Now is a great time to be getting into disc golf!
During the last few months I’ve introduced a few friends to the sport and have noticed it’s kind of intimidating to be a beginner on the course.
So, I’ve decided to write a simple beginner’s guide to disc golf etiquette. If you follow the ideas listed below you’ll have no problem fitting right in.
What Is Disc Golf Etiquette?
Simply put, etiquette refers to the rules and behaviors that a specific group follows. Disc golf etiquette includes ideas on how to behave on the course, how to treat other disc golfers, and how to have a safe and enjoyable time playing.
Disc Golf Etiquette on The Course
1. Limit Groups To Five Players
One thing you’ll notice after a few rounds is how quickly you can move through the course if you’re playing alone or with a friend. Once you start getting into larger groups(more than 5) the pace of play really slows down.
I’ve found that a lot of courses try to limit groups to be no more than five players because it can cause a backup of people waiting. If you are going to play with a larger group though make sure to follow the next tip in etiquette and be prepared to let faster groups play through.
2. Allow Faster Groups To Play Through
If you look back and see a solo player, or a couple that is waiting on the last hole it might be time to let them jump ahead of you. The easiest way to do this is to finish the hole you’re on and wait for them to catch up, allowing them to start the next hole first.
You’ll find that some players just go through a hole much faster, so by waiting for an extra minute or two you can prevent a backup of people waiting. This will also make it so you can focus on your throws and not be worried about rushing so that other groups aren’t stuck waiting on you.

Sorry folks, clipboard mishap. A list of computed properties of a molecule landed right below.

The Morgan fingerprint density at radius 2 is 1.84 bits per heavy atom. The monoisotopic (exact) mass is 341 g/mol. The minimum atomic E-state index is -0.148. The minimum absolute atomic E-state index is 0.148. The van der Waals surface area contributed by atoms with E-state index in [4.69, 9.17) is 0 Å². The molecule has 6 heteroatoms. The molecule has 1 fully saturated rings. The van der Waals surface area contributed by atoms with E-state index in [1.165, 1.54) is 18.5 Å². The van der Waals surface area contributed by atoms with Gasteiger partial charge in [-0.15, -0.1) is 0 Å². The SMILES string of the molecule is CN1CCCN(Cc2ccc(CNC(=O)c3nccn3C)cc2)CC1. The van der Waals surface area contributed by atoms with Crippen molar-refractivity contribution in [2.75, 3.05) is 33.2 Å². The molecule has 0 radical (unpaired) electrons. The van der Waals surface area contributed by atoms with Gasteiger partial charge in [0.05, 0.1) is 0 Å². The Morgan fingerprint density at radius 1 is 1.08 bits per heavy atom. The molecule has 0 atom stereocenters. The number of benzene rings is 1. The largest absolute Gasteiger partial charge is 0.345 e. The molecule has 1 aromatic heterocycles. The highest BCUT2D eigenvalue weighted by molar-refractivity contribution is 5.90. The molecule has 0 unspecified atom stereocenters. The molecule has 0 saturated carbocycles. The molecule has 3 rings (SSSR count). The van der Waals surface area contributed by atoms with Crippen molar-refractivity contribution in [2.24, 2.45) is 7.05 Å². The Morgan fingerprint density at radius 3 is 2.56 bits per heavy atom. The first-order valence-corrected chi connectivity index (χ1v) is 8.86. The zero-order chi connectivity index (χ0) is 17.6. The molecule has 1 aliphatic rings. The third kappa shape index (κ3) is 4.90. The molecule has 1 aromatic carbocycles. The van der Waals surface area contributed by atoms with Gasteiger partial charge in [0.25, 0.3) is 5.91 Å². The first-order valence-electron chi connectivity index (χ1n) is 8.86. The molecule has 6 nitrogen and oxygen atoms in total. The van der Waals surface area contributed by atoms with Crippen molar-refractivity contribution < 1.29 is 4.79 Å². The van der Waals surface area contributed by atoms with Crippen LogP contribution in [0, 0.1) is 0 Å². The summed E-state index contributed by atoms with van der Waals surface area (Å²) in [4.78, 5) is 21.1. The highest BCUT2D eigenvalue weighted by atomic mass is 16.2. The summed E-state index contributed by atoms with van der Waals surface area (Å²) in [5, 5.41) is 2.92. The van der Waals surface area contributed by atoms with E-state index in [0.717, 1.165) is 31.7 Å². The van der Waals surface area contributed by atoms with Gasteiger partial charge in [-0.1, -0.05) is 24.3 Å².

3. Avoid Talking During A Player’s Throw
At the very least it’s important to be quiet while others are about to throw. Not that you have to be dead silent but personally it’s much easier for me to focus on my throw with fewer distractions. Like a few of these etiquette tips this one is kind of up to who you’re playing with.
I have some friends who don’t seem to care about talking while they throw, but it’s a good habit to get into if you ever plan on playing in tournaments.
4. Stand Behind The Player Throwing
Now I don’t mean stand directly behind the player throwing. I think that would go against all of these etiquette tips listed. What I do mean is to make sure you are out of their line of sight. While waiting for your turn to throw, if you can it’s best to stand off to the side and wait for their throw before you start getting ready.
It’s also important to follow this rule because it means you’re out of harm’s way if a throw goes errant. Stay safe and stay behind whoever is throwing!
5. Keep Music To A Reasonable Volume
I think we’ve all run into a few groups before that have some music blasting out of their bag. Just like in the tip above, talking during a throw can be distracting and so can loud music. If you need to have music while you play, try to be considerate of those around you.
Maintain a reasonable volume while others are around, and if possible pause the song while others are about to throw.
6. Don’t Throw Multiple Discs With A Group Waiting
Nobody wants to go out to the course and spend a bunch of time waiting to play. I know that it feels like good practice to adjust and throw a few discs on a tough hole, but be aware if anyone around you is waiting.